Finder is committed to editorial independence. While we receive compensation when you click links to partners, they do not influence our content.

Robo advisors in Singapore: Are they worth it?

For beginners, investing is daunting. However, with more knowledge on personal finance, more of us are aware that we need to grow our money lest it be eroded by inflation.

There are so many ways to do that beyond just putting your money into a high-interest savings account. Some buy stocks, while others place their trust in government bonds.

But a good place to start could be to try out a robo advisor. Usually, the minimum investment is pretty small, which makes the stakes low. The commission fees are also more affordable than established brokerages like UOB KayHian or Philip Securities.


What are robo advisors? 

It’s not as technical as it sounds. Usually, when people start their investment journey, they go through a brokerage and there will be an investment manager who will advise them.

Instead of having a real life manager, robo advisors use algorithms to offer advisory. It’s usually easy to use, where you simply input your budget, risk appetite and how much you want to achieve in how long.

The robo advisor will then generate an investment plan for you, and you can invest directly as well as monitor the progress. In Singapore, some of the more established robo advisors are Syfe, Stashaway and Endowus. But in the recent years, traditional banks have also joined in the fray and pushed out robo advisor products too. For those who are familiar, the DBS Digiportfolio and the OCBC RoboInvest may come to mind.

Usually, putting your money into a robo advisor is a low-risk type of investment, as they typically invest in global exchange-traded funds (ETFs).

Comparison of robo advisors in Singapore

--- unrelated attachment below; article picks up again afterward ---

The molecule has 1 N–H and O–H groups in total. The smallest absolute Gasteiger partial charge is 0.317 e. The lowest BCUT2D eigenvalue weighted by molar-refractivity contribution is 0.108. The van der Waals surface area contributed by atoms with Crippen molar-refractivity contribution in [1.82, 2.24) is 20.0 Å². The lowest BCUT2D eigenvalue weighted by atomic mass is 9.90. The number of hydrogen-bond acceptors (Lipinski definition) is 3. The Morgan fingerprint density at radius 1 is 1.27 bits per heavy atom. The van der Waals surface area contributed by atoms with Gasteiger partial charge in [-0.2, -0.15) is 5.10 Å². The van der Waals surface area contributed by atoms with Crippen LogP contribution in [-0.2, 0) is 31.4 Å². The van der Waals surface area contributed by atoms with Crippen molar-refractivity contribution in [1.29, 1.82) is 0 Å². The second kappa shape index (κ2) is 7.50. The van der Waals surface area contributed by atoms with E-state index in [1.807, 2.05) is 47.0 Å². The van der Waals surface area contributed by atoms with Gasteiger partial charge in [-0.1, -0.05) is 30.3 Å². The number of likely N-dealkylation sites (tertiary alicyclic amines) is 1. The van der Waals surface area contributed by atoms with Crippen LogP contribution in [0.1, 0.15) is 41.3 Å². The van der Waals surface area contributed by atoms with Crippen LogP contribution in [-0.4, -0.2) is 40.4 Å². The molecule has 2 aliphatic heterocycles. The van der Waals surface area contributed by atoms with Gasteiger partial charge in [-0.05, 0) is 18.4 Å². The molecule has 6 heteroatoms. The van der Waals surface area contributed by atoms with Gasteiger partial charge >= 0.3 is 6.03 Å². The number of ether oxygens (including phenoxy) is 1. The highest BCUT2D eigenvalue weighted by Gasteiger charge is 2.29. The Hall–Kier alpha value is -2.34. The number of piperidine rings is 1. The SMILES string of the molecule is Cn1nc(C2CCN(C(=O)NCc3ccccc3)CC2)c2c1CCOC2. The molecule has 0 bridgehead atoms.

We’ve selected the most popular robo advisors in Singapore. Here are their fees and the minimum investment required.

Robo advisorMin. investment Fees per annum 
StashawayNone 0.8% (up to $25,000)
SyfeNone 0.65% / 0.5% (< $20,000) / 0.4% (>$100,000)
DBS digiportfolio$1,000 or US$1,0000.75% to 0.85% depending on portfolio 
Autowealth $3,0000.5% + USD$18
Endowus $10,0000.6% (up to $200,000)
OCBC RoboInvest $3,5000.88%

Sources: Individual robo advisors’ websites

As you can see, Syfe and Autowealth have the lowest fees for amounts lower than $20,000. If you only have a tight budget, Stashaway and Syfe require no minimum investment amount. 

Pros and cons of robo advisors 

If you’re putting in money for investing with a robo advisor, you might be rightly concerned about the good and the bad of robo advisors. Why choose them, will you lose money? 

Advantages of robo advisors 

Some of the key advantages of robo advisors have already been covered. They have lower fees than traditional investment brokerages, and so you don’t need to worry about fees when you need to withdraw, deposit, or even rebalance your portfolio. No forms to fill and no need to talk to a middle-man investment manager. It’s fuss-free in that sense.

Most of them also do not lock your money in, so you can easily withdraw if you change your mind. It might take a few days to process, however there is typically no fee to do this.